The highly-touted Honors College at Texas A&M University-Commerce is doubling in size after merging with the smaller Regents Scholars Program and receiving increased funding.
This comes while reducing the number of full-time scholarships offered, however.
The Honor’s College was created in 2007 to expand “the honors curriculum and [establish] a residential learning community of honors scholars,” according to the university website. Honors scholars receive a scholarship that pays for 100 percent of all tuition.
In 2010, the Regents Scholar Program was created due to the overwhelming demand, as the Honors College only admitted 50 students each fall. The RSP admitted 25 students each year who received scholarships that paid for a sizable portion of their tuition. Students in the Regents program also traveled abroad for learning and enrichment opportunities during the summer after their Junior year.
In 2017, the Regents Scholar Program was moved back under the wing of the Honors College, and the two have been slowly merging since then. Dr. Ray Green, who is the Dean of Honors as well as a Professor of Psychology at A&M-Commerce, says that this latest change stems from a call to action by University President Dr. Mark Rudin.
“Dr. Rudin said he wanted the Honors College to expand,” Green said. “So now the Regents program is officially folded into the Honors College.”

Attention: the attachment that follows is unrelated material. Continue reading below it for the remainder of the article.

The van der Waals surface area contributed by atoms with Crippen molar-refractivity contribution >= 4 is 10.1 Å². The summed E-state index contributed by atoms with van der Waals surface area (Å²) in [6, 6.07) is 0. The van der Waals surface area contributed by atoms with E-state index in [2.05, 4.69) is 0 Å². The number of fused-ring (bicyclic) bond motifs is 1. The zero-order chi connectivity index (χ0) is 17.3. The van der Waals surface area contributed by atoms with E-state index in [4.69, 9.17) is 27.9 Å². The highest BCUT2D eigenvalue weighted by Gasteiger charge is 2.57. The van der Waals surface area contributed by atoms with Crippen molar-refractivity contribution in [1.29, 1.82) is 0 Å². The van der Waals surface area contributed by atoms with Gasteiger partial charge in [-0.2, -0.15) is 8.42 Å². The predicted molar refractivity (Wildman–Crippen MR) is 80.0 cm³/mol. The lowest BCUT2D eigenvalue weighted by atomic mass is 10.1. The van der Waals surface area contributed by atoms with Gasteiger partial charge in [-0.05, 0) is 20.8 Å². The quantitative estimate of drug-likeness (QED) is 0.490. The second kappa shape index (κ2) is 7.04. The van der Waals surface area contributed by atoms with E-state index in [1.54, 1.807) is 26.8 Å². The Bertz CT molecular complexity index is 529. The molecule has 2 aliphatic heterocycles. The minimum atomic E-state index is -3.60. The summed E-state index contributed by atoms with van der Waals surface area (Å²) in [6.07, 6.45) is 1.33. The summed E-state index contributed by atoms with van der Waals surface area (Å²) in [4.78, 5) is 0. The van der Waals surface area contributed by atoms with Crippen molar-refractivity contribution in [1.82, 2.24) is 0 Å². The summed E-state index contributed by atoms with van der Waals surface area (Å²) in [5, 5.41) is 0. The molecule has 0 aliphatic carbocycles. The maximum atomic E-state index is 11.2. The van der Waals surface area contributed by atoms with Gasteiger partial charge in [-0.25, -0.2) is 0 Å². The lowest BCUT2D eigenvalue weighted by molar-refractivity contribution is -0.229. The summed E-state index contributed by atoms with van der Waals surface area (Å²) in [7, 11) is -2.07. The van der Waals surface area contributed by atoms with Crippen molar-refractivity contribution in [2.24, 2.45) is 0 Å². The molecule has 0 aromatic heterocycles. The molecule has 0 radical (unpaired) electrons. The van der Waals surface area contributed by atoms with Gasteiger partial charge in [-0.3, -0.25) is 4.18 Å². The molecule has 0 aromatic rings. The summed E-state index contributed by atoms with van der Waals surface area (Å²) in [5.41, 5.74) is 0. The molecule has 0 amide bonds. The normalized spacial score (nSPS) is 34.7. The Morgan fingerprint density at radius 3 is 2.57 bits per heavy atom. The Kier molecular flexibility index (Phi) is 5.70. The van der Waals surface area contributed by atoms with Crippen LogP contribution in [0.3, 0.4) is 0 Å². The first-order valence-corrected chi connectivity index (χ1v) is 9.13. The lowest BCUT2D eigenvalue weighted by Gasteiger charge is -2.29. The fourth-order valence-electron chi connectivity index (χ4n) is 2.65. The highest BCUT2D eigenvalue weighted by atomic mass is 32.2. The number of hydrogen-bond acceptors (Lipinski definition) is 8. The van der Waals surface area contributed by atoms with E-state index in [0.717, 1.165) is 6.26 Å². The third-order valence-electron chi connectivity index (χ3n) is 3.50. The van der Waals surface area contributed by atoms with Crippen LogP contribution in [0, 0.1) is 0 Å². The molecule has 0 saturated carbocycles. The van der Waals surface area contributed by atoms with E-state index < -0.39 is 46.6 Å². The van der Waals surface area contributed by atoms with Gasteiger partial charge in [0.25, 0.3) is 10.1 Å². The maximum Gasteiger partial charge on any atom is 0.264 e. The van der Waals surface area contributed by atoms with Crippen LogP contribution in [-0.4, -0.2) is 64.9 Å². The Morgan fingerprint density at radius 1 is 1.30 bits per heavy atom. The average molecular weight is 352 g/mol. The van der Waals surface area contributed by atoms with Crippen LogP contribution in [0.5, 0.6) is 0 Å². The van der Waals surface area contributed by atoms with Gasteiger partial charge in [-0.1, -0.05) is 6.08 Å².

With the merger, the Honors College will now accept 100 incoming freshman for each fall semester, ballooning to 400 in total students in the next few years. However, fewer students will get a full-ride to school, as only 25 100-percent scholarships are being awarded versus 75 50-percent scholarships.
Green said that the focus of the expanded Honors College will be altered, with three “Developmental Tracks” being offered to take. The tracks include the thesis track, which encapsulates the traditional Honors College experience; A track that involves a trip abroad, keeping the unique influence of the Regents Scholar Program, as well as a professional development track, where the Honors College pays departments on campus to hire honors students as workers, which Green said is the return of a program that had been in place previously.
Green stressed that these tracks are not mutually exclusive, and students are encouraged to take as many as they can.
The qualifications to be accepted into the Honors College remain the same. The college uses a rubric that can show students if they qualify for an interview. Points are awarded for class ranking, SAT and ACT test scores. Students that are the valedictorian or salutatorian of their class automatically have enough “points” to get an interview, while students lower down the order will have to have good tests scores to qualify.
Green said that he views the expansion as an “opportunity for a greater impact” on students.
Jennifer Hudson, the Director of the former Regents Scholar Program and the Quality Enhancement Plan, said that the merger helps put the RSP in a better place.
“The Regents Scholar Program always had a strong identity, but it seemed like it was hard to find a place for it,” Hudson said. “Now we can give more students better opportunities as well as the chance to graduate with honors.”
Applications for the Honors College for the fall 2020 semester will be available online at the university’s website later this week at tamuc.edu.